The next-generation Global Positioning System satellites are designed to be interoperable with civilian GPS systems, are more accurate than predecessors and have enhanced anti-jamming capability.
"GPS is a global gold standard, providing accurate, reliable, continuous, free worldwide positioning, navigation and timing services," said Col. Bernie Gruber, director of the U.S. Air Force's Global Positioning Systems Directorate.
"And we are focused on delivering world-class space-based PNT capabilities to our users around the world.
"As the need for more capability increases, GPS III will allow us to affordably sustain and modernize the constellation by providing increased capabilities incrementally to better meet current and future needs."
The Air Force first contracted Lockheed Martin to build two GPS III satellites -- with an option for 10 more -- in 2008. The service, however, plans for a total of 32 satellites.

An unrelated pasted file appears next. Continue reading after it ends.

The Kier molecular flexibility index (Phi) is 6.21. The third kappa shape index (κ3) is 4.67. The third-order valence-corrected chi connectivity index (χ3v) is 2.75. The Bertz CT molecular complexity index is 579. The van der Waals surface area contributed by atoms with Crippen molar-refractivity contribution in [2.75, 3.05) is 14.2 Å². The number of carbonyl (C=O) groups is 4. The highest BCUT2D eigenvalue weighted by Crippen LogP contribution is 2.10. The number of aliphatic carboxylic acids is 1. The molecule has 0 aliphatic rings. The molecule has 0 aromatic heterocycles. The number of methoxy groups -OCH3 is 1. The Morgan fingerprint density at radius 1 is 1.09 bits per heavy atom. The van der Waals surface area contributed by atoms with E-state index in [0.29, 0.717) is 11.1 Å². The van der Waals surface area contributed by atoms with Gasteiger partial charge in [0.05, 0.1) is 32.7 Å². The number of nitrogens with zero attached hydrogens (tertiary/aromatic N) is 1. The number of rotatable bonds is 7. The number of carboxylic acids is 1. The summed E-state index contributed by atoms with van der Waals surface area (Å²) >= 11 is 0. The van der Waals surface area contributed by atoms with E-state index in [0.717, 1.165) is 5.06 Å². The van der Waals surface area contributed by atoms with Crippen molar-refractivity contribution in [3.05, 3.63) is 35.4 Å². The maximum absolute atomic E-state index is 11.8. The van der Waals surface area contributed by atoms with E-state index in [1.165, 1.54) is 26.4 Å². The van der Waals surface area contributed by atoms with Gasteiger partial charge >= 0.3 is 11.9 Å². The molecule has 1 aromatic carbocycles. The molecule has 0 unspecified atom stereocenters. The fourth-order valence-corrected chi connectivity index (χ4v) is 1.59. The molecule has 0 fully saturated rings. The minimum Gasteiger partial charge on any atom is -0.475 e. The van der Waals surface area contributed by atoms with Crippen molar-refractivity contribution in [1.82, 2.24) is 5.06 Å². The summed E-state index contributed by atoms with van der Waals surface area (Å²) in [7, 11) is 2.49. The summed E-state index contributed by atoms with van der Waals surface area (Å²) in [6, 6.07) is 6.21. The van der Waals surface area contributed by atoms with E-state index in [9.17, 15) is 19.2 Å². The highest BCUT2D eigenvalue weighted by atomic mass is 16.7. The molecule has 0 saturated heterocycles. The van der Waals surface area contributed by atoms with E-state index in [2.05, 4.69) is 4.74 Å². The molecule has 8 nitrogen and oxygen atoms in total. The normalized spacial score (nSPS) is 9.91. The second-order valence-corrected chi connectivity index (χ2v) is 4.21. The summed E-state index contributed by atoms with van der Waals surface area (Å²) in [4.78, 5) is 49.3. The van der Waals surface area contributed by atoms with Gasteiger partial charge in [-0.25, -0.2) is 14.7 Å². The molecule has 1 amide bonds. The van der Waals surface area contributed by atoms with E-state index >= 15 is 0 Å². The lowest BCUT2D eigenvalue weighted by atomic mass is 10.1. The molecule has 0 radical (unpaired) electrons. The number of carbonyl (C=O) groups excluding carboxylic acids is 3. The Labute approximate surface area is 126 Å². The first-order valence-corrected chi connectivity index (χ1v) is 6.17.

"The government has mapped an extremely sensible acquisition strategy for GPS III and we are focusing on executing the program to deliver these much needed capabilities to billions of users around the word," said Mark Valerio, vice president and general manager of Lockheed Martin's Surveillance and Navigation Systems line of business.
"As we produce more GPS III satellites, we aim to continually reduce the cost and cycle time of each space vehicle to ensure we deliver the greatest value to the Air Force."
Lockheed said building two satellites at the same time maximizes manufacturing efficiency.
The first launch for the system is scheduled for 2014.